Powertrains expected for the next-generation SLK include the 2.2L four-cylinder diesel found in the current C250 CDI. Rated at 204hp (152kW) and 369lb-ft (500Nm) in its C-Class application, the engine would be sporty, but whether Americans would find it palatable is an open question. Mercedes has discussed bringing diesels to the U.S., but in the GLK and C-Class, not a sporty model like the SLK.
The SLK roadster has served Mercedes Benz well over its life since introduction in 2004, and like all cars its once-cutting-edge design has become somewhat tired, despite a mid-cycle facelift. An all-new SLK is in the works, however, and it's been spotted testing in the still-wintry German weather.
Aside from the car's general proportions not much is clear thanks to generous slabs of camouflage cladding. Nevertheless, the car's LED daytime running lights, common to all of Mercedes' most recent models, are obvious. The door-mounted side mirrors stand out further on thinner stalks than the outgoing model, while the general proportions of the car with the top up seem to reflect a longer hood and more rearward seating position.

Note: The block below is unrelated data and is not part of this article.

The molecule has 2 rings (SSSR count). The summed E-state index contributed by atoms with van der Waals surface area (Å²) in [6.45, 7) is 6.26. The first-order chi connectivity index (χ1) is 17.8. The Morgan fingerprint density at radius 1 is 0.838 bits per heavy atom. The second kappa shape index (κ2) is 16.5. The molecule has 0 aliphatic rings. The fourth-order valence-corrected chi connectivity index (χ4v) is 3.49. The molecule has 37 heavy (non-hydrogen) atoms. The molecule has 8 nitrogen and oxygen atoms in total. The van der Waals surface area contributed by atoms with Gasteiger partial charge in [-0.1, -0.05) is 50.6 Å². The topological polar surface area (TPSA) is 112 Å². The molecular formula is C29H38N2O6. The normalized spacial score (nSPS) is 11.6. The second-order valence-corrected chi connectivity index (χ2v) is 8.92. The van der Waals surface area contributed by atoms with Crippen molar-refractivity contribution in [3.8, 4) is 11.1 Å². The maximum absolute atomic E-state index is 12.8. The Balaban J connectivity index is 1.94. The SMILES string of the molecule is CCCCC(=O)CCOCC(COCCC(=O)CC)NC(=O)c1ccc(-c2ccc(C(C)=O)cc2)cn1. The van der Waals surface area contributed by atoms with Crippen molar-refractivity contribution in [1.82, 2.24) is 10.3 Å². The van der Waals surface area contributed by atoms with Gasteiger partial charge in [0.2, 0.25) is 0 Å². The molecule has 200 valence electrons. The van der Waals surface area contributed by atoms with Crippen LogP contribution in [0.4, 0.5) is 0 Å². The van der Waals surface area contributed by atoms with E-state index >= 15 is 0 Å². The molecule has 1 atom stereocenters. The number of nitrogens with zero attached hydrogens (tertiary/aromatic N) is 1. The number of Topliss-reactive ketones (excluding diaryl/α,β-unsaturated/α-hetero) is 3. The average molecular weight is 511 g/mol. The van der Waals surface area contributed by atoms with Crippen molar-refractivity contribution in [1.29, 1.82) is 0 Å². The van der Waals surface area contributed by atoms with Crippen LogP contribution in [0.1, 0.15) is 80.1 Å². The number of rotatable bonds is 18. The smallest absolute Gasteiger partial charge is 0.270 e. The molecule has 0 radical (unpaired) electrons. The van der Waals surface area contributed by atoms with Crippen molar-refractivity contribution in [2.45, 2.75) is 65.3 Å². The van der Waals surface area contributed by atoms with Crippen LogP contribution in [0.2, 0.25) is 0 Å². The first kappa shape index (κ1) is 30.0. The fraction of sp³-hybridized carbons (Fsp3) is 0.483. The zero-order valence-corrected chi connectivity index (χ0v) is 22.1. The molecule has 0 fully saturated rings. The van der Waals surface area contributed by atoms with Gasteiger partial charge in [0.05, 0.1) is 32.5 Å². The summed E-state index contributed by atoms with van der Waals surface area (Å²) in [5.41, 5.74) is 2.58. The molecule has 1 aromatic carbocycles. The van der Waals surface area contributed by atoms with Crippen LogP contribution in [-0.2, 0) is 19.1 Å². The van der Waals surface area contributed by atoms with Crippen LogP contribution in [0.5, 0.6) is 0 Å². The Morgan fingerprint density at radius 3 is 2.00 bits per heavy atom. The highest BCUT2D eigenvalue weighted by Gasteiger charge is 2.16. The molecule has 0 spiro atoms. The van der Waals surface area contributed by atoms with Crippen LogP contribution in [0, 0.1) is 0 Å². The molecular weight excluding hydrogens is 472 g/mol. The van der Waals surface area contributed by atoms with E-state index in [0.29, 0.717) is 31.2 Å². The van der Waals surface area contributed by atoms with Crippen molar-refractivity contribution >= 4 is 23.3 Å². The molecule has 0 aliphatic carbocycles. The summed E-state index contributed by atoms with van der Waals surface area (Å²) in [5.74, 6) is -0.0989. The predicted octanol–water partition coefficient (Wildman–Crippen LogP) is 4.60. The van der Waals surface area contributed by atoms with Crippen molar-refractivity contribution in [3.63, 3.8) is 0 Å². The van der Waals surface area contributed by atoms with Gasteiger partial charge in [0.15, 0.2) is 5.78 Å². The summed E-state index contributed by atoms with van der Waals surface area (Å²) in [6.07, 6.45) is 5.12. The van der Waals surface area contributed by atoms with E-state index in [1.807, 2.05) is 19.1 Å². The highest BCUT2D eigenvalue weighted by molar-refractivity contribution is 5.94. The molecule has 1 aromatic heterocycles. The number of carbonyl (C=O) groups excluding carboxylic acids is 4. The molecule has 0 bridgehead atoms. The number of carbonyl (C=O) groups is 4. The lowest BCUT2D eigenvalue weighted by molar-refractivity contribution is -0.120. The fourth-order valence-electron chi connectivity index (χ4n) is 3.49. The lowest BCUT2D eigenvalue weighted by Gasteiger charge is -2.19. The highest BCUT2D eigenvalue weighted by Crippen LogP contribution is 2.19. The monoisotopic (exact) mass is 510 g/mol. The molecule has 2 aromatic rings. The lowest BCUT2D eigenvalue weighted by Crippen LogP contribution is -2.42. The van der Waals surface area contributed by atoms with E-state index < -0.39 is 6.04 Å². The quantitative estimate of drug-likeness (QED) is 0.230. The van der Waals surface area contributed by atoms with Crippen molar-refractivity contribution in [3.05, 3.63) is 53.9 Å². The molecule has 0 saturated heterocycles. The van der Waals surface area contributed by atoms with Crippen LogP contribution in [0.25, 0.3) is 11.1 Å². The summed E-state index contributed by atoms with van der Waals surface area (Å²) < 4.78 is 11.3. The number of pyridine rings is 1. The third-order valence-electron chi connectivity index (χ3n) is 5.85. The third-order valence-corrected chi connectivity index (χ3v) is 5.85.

Petrol engines featuring evolutionary developments on the current range are expected, though there is also talk of a possible twin-turbo 3.5L V6 generating over 470hp (350kW) for an AMG version. More details and specifics will emerge as the car moves forward in its development cycle.
The sharper angle between the rear of the hard top and the rear deck area also mimics the 2010 SLC to a degree, though the real design cues shared with that car are expected to be located around the front fascia. At any rate, it's clear that Mercedes has dumped the controversial front end of the current models for something new.
The next-generation SLK is expected to make its debut in late 2010. Pricing for the current model starts just under $46,000 in the U.S., and the next model is expected to stay near that mark.